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Velu! We are both diabetics.

“Velu has a tendency to defy analysis and predictions. In the '80s it was said that the Indians had killed him and the Velu occasionally appearing in photographs was his double. But as time passed he was judged to be the original product.”

by Gamini Weerakoon

(March 30, Colombo, Sri Lanka Guardian) Velupillai Pirapaharan (aka Prabhakaran) and I have one thing in common. We are both diabetics.

I am a clinically confirmed diabetic - each morning a painful drop of blood put into a glucometer says so. Velu is diabetic - or at least presumed to be so - from diagnosis at a distance by government spy masters.

There is justification for this diagnosis. The once sprightly and deadly serial killer has tuned out to be a plum pudding or - in local terminology - a 'buth muttiya', a condition which medical authorities describe as 'obese.' Velu is now a baby faced Al Capone with a difference - he has a Groucho Marx moustache, just like what our dearly beloved Mahinda Percy sports

Lean and hungry

There are historical reasons as well for the diagnosis of obesity. Revolutionaries, visionaries, founders of independent states were not roly-poly. They had the lean and hungry look. Attila the Hun, or Genghis Khan couldn't have looked like plum puddings on horse back as they swept through the Asian and European continents from Beijing to Lisbon and back, pillaging, raping and conquering.

Alexander the Great was a lissom youth, every inch a Greek God. Coming close to our times, George Washington, Abraham Lincoln, Oliver Cromwell, Lenin, Stalin, Trotsky, Mao Tse Tung (he was lean in his youth), Chou En Lai, Ho Chi Minh and at home - Bala Tampoe, Vasu, Wickramabahu, Wijeweera and last but not least Somawansa are all of the lean and hungry variety. These characters targeted the fat and idiotic kind who were invariably the rulers and beheaded them, if possible.

But Velu has a tendency to defy analysis and predictions. In the '80s it was said that the Indians had killed him and the Velu occasionally appearing in photographs was his double. But as time passed he was judged to be the original product.

Recently the diagnosis of diabetes was made in Colombo and it was said a leg had been amputated. Then the story emerged that air force bombings at Kilinochchi had killed him.

This essay is not an attempt to say whether Velu is dead or alive. It is purely an attempt to compare the diabetic condition of Velu and yours truly.

Velu's diet

If Velu is a diabetic, it would be interesting to know what his diet is. He will certainly not be following the advice of the Doctors Killjoy in the Colombo press who will recommend only kola kenda, gotu kola and pathola.

Living in the verdant Wanni he has a wide choice on food. If he is a vegetarian he has luscious murunga hanging all over, red king yams, kotta kellengu and thosai made of pure ulundu sent to him, courtesy Karunanidhi of Chennai with which he used to treat Erik Solheim. Rumour had it that Solheim's determination to visit the Wanni was mainly inspired by his longing for Velu's thosai.

If Velu is an omnivore, then he has a whole tropical jungle: venison, sambur, peacock, crocodile, or even elephant meat. Security is so tight in the Tiger camp that we don't know whether Mrs. Velu has put him on a diet: no sugar in the tea, in fact no sugar at all, only one ripe mango or a banana a day, kurakkan roti morning, noon and night etc.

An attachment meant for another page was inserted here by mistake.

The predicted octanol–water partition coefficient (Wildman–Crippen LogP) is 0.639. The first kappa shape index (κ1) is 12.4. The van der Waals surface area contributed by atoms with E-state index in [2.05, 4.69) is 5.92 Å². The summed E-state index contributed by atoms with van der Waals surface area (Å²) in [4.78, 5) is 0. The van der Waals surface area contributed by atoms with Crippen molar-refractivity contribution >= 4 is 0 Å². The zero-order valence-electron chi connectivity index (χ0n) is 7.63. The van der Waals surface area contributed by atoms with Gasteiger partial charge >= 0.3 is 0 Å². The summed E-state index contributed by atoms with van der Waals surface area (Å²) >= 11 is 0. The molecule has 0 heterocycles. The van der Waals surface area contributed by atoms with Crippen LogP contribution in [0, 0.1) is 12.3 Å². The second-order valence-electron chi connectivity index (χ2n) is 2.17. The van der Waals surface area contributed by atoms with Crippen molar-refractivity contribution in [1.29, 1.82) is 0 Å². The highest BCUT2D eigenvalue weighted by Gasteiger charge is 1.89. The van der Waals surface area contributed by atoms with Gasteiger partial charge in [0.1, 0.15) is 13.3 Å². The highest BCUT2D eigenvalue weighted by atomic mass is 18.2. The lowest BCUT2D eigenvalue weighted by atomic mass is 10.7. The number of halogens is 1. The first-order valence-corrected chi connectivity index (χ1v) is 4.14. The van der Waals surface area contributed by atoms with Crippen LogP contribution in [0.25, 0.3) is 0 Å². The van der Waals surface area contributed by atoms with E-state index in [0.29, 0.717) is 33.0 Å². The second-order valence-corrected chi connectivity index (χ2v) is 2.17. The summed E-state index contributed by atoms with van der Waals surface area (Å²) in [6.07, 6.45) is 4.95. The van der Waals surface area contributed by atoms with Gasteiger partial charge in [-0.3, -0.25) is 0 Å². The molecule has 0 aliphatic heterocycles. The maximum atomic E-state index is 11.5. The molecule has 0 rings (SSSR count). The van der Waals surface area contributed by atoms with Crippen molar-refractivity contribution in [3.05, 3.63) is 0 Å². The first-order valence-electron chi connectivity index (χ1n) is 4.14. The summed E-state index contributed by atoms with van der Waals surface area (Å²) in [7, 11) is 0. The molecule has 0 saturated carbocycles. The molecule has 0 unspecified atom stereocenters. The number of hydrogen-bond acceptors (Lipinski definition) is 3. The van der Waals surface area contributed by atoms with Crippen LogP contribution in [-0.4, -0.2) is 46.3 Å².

Diabetic experts

Digressing for a moment, Colombo diabetics, it has to be said, have a plethora of diabetic experts. The other day at a dinner table when we were plunging into forbidden things for us unfortunate diabetics, our commander-in-chief and ever loving partner declared loud and clear that yours truly was a chronic diabetic. Promptly there emerged a panel of diabetic advisors - mostly women.

Eat karawila, said one, gotukola said another. Drink kotala himbutu said the third, ulu haal said another. Belli mul was also a popular suggestion. We had been advised quite early in life not to argue with doctors - genuine or quacks. So we took it all with a smile. But when we reached for the Black Label scotch which our host was very generous with, there was quite a commotion. Alcohol is the worst for diabetes was the consensus of opinion round the table.

But we were diagnosed with this disease 25 years ago and it had not deterred us from sipping the golden waters of Scotland or the golden water from the Tree of Life of our home country, we said. 'Only the good die young,' said a wicked, ageing lady.

Velu a TT?

This brings us to the question whether Velu, the Sun God - Suriya Theivam - is a devotee of Bacchus, the Greek God of wine. Apparently not, for booze had been banned by the LTTE. Some say that the letters TT in the acronym LTTE also stand for teetotaller. But Velu is a sensible commander. He understood his mentor Anton Balasingham's needs.

Bala the ex-newspaper hack, like most newspaper hacks, needed something extra flowing in his veins for inspired creative writing. He permitted Bala his whisky. Does Velu take an occasional nip from the product of the Tree of Life in Jaffna, the palmyrah tree? All reliable intelligence reports on this are negative.

And therein lies the Achilles Heel of Velu. All great military commanders took a sip of the stuff that cheers before charging into battle. You need fire in the belly to fight a war. Velu will not be able to win the final battle with kola kenda, gotukola or Marmite (oops, sorry, Carlo for using a brand name). Shall we say yeast extract?
- Sri Lanka Guardian

1 comment

miuru said...

excellent creative writing.
brought a wide smile everytime i ended a sentence.
catchy and witty.

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